It was billed as a ‘semi-staged’ performance, but there was nothing ‘semi’ or halfway about it. They gave us the Broadway script fused with the Hollywood score; a musical mixture of sounds to complement Shaw’s great tribute to the language of Shakespeare, Milton and the King James Bible. It was a glorious romp through the entire musical, albeit with an ensemble occasionally crammed onto scarcely eight feet of forestage.
I’ll admit to feeling a little apprehensive when I arrived, musing on the lack of Inigo Jones architecture in the cavernous Victorian void, not to mention the irresistible acting temptation to lapse into caricature or indulge in a bit of musical pantomime in a one-off performance. But I met Sir John Major in the gents just before the Overture, and after the ensuing self-conscious small talk, he patted me on the back (or was he drying his hands?) and gave the parting exhortation: ‘Enjoy’.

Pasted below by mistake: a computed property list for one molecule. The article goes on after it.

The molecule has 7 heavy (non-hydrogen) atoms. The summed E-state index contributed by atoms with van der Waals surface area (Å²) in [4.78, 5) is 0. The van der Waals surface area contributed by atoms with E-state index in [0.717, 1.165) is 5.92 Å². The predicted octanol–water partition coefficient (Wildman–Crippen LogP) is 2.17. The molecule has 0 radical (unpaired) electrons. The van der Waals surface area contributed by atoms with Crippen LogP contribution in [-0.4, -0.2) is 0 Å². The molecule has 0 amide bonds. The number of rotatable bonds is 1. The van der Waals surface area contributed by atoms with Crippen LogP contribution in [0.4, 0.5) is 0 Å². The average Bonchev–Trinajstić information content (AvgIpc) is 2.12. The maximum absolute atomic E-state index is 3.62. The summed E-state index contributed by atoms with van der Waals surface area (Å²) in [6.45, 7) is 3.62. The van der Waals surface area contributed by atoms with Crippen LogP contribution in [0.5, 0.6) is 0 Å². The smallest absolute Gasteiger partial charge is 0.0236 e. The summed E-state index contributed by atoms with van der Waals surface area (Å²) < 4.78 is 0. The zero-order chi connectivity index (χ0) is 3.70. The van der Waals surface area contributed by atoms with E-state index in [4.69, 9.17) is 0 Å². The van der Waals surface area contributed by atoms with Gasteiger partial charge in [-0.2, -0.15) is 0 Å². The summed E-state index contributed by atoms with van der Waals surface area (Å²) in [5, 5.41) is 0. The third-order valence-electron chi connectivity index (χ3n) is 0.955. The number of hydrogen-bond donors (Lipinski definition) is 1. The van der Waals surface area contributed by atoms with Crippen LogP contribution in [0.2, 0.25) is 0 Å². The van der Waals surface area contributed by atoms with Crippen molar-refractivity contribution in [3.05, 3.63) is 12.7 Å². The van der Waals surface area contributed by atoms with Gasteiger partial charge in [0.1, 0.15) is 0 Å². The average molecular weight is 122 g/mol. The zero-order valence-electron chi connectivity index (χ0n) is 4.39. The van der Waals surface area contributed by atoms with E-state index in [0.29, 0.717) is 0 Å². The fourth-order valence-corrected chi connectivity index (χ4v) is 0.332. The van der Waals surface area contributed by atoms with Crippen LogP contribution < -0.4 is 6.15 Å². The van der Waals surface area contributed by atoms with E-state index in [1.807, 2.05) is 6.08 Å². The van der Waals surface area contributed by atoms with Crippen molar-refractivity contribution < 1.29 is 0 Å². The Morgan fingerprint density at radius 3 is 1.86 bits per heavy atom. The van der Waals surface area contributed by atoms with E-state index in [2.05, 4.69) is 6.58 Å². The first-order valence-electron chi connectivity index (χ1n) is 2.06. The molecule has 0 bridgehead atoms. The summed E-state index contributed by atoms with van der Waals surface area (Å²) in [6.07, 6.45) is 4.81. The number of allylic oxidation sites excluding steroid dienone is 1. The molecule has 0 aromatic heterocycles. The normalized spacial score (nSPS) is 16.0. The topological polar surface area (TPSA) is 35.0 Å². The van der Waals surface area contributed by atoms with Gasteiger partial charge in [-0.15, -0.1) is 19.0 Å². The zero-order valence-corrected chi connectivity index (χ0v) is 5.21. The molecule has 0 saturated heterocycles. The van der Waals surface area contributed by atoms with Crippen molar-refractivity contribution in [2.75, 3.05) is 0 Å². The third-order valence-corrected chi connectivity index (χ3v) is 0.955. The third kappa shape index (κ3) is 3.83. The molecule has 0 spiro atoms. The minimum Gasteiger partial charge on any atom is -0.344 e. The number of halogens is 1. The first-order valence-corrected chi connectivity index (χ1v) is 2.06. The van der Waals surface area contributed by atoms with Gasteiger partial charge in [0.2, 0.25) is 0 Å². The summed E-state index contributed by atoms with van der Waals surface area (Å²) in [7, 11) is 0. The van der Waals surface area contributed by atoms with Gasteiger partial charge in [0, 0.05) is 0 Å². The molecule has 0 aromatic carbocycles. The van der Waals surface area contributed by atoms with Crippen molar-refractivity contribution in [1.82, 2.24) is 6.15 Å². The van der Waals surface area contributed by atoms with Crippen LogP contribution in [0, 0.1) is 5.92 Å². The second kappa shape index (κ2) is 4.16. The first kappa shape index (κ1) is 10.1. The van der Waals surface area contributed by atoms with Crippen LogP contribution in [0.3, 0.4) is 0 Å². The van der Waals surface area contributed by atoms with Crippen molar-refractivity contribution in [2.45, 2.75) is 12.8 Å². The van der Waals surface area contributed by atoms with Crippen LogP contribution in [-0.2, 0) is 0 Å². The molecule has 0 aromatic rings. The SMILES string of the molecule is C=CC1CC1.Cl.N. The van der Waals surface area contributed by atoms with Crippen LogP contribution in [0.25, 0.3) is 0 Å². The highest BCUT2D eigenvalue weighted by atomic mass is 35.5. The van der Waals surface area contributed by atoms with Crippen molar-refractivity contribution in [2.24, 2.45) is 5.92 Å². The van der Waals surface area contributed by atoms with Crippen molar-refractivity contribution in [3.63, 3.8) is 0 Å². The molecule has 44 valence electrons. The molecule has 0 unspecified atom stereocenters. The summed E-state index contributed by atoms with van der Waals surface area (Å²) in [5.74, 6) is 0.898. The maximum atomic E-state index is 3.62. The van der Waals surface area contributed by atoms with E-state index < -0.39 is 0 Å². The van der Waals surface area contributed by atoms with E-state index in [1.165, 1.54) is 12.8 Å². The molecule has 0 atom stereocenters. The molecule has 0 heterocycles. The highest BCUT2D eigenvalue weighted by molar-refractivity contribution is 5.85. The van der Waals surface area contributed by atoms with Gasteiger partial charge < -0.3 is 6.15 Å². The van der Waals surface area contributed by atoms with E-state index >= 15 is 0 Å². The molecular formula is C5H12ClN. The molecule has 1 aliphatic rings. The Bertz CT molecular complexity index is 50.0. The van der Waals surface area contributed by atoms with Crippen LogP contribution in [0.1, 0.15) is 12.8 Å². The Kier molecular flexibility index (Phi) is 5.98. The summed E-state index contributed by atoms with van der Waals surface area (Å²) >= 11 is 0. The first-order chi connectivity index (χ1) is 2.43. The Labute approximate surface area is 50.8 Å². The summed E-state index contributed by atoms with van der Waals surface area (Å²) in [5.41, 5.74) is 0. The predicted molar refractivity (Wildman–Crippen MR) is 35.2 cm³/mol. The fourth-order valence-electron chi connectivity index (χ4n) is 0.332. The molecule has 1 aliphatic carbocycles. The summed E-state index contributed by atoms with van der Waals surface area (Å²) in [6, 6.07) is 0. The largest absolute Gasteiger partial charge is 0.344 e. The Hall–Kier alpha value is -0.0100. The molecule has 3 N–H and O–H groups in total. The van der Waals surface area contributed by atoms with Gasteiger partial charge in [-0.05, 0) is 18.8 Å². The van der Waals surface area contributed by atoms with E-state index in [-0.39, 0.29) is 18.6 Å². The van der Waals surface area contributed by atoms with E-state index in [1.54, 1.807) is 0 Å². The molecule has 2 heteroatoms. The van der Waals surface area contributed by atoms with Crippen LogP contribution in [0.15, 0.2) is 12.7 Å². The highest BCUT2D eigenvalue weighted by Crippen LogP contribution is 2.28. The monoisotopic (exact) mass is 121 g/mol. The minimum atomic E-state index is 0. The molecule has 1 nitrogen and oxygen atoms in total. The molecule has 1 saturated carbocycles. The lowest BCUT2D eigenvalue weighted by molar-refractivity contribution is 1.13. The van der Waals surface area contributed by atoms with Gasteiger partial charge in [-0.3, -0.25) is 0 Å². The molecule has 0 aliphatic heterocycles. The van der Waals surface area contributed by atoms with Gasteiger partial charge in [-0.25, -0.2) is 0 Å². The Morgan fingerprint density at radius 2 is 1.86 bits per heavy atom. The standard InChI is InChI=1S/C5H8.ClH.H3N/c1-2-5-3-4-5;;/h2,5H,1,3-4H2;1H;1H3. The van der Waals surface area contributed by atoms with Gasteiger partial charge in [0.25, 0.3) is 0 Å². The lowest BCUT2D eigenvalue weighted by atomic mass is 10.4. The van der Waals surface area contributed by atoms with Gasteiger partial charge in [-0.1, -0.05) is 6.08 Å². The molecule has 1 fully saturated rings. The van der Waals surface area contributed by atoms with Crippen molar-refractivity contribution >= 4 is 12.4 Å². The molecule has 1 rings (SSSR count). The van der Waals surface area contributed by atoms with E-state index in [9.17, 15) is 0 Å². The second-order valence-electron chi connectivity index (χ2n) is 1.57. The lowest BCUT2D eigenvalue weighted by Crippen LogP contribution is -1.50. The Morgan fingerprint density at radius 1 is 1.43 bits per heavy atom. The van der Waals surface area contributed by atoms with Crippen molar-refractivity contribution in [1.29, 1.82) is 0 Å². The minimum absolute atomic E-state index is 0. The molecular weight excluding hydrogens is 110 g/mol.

So I did.
And, by the sound of it, so did the assembled 5000-strong audience (along with the tens of thousands who must have listened to the live broadcast on BBC Radio 3, though why it wasn’t televised is beyond me). It was a flamboyant orchestral feast with a stellar cast, including Annalene Beechey as a delightful Eliza Doolittle, who transformed effortlessly from brash, cockney guttersnipe to delicate, ethereal duchess. And Anthony Andrews (irritatingly unchanged since Brideshead), whose Professor Higgins was pitched somewhere between the incomparable sprechgesang of the late, great Rex Harrison and the ‘I’m free’ falsetto of John Inman.